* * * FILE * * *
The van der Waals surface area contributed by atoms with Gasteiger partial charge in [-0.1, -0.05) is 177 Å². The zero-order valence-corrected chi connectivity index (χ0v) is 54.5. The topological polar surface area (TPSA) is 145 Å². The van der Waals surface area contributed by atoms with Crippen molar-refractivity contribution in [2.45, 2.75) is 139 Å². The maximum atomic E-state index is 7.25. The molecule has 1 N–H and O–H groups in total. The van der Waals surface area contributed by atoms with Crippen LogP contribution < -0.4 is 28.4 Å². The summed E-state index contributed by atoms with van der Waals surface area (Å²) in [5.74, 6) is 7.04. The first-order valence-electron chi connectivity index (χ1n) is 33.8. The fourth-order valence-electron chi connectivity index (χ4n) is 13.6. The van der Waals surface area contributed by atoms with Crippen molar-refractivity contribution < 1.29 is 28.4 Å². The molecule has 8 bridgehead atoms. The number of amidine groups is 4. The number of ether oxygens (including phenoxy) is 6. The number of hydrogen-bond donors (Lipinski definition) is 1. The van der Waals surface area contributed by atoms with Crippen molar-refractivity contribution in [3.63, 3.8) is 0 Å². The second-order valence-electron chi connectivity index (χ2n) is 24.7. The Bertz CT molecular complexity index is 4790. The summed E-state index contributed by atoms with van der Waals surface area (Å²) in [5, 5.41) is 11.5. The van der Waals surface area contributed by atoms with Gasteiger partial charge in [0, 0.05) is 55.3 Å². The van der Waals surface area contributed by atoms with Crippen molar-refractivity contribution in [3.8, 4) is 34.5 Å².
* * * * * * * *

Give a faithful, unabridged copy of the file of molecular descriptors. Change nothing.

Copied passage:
The van der Waals surface area contributed by atoms with Gasteiger partial charge in [-0.1, -0.05) is 177 Å². The zero-order valence-corrected chi connectivity index (χ0v) is 54.5. The topological polar surface area (TPSA) is 145 Å². The van der Waals surface area contributed by atoms with Crippen molar-refractivity contribution in [2.45, 2.75) is 139 Å². The maximum atomic E-state index is 7.25. The molecule has 1 N–H and O–H groups in total. The van der Waals surface area contributed by atoms with Crippen LogP contribution < -0.4 is 28.4 Å². The summed E-state index contributed by atoms with van der Waals surface area (Å²) in [5.74, 6) is 7.04. The first-order valence-electron chi connectivity index (χ1n) is 33.8. The fourth-order valence-electron chi connectivity index (χ4n) is 13.6. The van der Waals surface area contributed by atoms with Crippen molar-refractivity contribution < 1.29 is 28.4 Å². The molecule has 8 bridgehead atoms. The number of amidine groups is 4. The number of ether oxygens (including phenoxy) is 6. The number of hydrogen-bond donors (Lipinski definition) is 1. The van der Waals surface area contributed by atoms with Crippen molar-refractivity contribution in [3.63, 3.8) is 0 Å². The second-order valence-electron chi connectivity index (χ2n) is 24.7. The Bertz CT molecular complexity index is 4790. The summed E-state index contributed by atoms with van der Waals surface area (Å²) in [5, 5.41) is 11.5. The van der Waals surface area contributed by atoms with Gasteiger partial charge in [0, 0.05) is 55.3 Å². The van der Waals surface area contributed by atoms with Crippen molar-refractivity contribution in [3.8, 4) is 34.5 Å².